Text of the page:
To this end, I don’t believe smoothies should be consumed on a regular (daily) basis. After all, human evolution didn’t involve electric blenders!

For a meal on a run, yes – if you really CAN’T make the time. For instant gratification, yes, if you really CAN’T exercise self control. And heck, even for the occasional ‘nutrient supplementation’ after a very average meal (to wit: me, today) and at the expense of excessive energy intake!

 

Vegan Hot Chocolate

I’ve been struggling finding hot winter drinks that aren’t full of caffeine, sugar or cow’s milk. Let me tell you, it ain’t easy. I’ve been playing around, mulling over what goes with what, and I reckon I’ve hit upon some pretty cool ideas. The current ‘Bulletproof’ (butter) coffee fad has even come into play…

This particular version of my experimental ‘healthy’ hot chocolate drinks was inspired by Nutella. Most people know that Nutella is a hazelnut based chocolate spread. So I used hazelnut milk (made freshly in my Thermomix first, via recipe in the new Quirky Cooking cookbook) and tied the ‘Bulletproof’ idea in via the inclusion of coconut oil and my choice of sweetener, coconut sugar. NB: I’m actually sensitising my taste buds by eating so ‘cleanly’ so the flavours here will be subtle, which means you may want to alter the amounts of cacao and sweetener to your liking.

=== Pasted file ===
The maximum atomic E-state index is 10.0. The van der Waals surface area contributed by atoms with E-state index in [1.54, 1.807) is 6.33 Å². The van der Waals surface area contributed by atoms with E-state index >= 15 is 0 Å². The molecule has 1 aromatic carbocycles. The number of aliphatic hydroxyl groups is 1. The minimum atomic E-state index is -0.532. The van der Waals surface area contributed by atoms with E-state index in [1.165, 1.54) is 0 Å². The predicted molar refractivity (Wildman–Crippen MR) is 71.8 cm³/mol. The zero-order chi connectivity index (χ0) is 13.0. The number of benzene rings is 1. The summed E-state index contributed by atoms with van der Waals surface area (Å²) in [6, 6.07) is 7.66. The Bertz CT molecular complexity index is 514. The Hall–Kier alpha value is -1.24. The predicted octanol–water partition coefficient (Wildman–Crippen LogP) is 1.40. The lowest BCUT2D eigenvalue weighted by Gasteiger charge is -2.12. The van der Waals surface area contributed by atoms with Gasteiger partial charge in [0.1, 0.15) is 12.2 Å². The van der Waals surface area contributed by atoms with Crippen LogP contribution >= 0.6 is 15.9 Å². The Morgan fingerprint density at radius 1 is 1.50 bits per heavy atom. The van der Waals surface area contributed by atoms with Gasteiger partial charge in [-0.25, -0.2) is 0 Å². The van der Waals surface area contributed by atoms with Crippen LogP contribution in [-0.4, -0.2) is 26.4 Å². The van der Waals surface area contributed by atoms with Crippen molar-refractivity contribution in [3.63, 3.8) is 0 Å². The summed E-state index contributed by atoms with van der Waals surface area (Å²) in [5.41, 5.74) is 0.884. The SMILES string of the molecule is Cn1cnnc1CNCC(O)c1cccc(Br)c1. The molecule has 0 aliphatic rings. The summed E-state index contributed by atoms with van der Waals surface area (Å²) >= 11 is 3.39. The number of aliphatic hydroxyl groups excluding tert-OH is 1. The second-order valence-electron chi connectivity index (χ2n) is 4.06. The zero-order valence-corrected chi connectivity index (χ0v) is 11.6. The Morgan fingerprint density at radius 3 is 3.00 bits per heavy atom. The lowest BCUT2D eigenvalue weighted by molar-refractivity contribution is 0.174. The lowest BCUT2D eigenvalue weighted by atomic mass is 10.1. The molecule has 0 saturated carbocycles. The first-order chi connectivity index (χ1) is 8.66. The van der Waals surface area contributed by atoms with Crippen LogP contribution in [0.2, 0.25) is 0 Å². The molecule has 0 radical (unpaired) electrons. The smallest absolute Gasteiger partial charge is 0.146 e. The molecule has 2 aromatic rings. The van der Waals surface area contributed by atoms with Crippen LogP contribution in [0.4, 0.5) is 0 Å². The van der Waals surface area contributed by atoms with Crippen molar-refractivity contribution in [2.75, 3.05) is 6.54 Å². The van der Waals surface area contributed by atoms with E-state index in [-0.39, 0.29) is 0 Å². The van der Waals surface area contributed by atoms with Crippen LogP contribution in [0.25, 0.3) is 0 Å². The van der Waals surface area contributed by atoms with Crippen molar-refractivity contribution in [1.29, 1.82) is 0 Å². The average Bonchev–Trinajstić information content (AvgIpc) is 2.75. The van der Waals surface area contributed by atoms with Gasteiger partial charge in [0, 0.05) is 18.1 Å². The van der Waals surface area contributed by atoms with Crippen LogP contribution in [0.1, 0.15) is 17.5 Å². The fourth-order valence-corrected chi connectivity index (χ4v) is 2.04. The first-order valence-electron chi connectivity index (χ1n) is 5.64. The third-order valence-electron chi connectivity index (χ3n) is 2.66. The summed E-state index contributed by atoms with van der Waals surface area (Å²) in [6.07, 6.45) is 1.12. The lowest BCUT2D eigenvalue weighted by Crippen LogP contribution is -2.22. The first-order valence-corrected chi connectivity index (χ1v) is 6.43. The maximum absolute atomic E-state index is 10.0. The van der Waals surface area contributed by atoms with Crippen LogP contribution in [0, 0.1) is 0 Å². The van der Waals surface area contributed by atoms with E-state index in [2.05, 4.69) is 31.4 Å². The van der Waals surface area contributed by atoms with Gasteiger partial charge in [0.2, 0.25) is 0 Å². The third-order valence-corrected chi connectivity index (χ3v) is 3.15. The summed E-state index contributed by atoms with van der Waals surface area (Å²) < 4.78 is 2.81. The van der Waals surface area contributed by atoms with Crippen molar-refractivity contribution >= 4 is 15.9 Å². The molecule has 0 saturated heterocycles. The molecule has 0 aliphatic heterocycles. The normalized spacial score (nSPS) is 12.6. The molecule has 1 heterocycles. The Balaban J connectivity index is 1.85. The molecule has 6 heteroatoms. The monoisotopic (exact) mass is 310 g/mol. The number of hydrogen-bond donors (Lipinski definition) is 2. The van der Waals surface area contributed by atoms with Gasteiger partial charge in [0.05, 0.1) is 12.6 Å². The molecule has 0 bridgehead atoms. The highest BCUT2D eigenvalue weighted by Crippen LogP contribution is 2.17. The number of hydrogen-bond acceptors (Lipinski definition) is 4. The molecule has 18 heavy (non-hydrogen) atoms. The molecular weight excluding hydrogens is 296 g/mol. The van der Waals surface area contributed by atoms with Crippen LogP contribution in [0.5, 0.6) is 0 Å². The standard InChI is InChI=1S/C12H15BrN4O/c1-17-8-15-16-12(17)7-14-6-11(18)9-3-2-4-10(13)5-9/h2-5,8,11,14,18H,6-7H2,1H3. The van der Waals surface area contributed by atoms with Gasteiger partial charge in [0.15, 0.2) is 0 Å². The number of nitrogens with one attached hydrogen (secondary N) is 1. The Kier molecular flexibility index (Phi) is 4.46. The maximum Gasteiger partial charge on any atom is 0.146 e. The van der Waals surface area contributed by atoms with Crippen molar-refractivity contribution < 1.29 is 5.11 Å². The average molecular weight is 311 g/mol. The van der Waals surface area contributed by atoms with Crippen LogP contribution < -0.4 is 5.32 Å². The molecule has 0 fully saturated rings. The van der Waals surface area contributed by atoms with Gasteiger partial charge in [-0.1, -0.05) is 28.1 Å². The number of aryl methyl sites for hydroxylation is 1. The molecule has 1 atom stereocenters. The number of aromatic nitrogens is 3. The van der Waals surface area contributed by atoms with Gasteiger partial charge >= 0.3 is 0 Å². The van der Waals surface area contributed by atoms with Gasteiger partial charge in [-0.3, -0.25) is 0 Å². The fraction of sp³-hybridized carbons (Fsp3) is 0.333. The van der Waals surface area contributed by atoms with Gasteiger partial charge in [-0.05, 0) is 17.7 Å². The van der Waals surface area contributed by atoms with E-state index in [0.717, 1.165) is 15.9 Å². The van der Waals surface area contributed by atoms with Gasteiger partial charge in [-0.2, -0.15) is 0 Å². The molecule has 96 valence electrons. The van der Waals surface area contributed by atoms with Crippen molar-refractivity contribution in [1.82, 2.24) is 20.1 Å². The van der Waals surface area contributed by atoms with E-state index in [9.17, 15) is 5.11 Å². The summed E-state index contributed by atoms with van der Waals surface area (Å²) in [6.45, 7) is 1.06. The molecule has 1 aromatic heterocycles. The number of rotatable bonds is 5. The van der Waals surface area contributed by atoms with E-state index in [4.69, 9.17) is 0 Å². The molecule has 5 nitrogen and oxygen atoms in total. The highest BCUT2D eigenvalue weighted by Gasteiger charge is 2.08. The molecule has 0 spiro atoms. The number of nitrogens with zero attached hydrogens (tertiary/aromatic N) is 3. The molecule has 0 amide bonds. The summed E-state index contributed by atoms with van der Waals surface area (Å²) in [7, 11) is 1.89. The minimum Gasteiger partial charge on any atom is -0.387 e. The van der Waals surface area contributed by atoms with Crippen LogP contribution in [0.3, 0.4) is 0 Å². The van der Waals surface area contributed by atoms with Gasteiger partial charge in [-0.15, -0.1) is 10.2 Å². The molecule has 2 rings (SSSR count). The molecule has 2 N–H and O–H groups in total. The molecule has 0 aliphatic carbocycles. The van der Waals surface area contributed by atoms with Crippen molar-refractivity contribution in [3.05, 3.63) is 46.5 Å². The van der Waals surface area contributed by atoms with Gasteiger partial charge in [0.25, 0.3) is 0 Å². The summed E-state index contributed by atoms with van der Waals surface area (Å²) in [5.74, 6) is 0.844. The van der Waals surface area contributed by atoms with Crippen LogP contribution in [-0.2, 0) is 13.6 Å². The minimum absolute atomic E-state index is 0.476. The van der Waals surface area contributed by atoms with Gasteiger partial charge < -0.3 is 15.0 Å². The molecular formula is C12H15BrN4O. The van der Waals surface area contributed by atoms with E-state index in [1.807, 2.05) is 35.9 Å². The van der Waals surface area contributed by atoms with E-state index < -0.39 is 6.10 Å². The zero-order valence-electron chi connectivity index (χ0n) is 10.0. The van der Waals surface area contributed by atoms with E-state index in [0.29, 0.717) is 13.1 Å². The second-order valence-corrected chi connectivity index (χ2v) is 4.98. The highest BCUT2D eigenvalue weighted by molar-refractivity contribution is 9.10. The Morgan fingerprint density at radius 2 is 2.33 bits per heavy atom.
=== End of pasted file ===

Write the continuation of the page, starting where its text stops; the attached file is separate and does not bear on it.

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Unfortunately, I have to admit that if you don’t own a Thermomix I can’t offer you an alternative, because this recipe involves a short burst of high speed blending of hot liquid – which is definitely not to be attempted in a normal blender. (If however, you’re adept in the kitchen, I’m confident you’ll discover alternative means to create something similar!)

For a single serve you will need: 250gm hazelnut milk, 3 tspns cacao powder, 3 tspns coconut sugar, 1 tspn coconut oil (optional).

Place all ingredients in the Thermomix, cooking for 8 minutes, at 70ºC on Speed 4. At the end of the cooking period, programme 30 seconds at Speed 8 to ‘froth’ the mixture. Serve immediately.

Let your imagination run wild. This recipe is really a basic formula for any number of creations. I have used a variety of milks and come up with some amazing flavours, for example, a Spicy version to which I added heaps of cinnamon, some nutmeg, vanilla, garam masala & chilli powder! 😀

 

 

 

 

 

Orange Almond Smoothie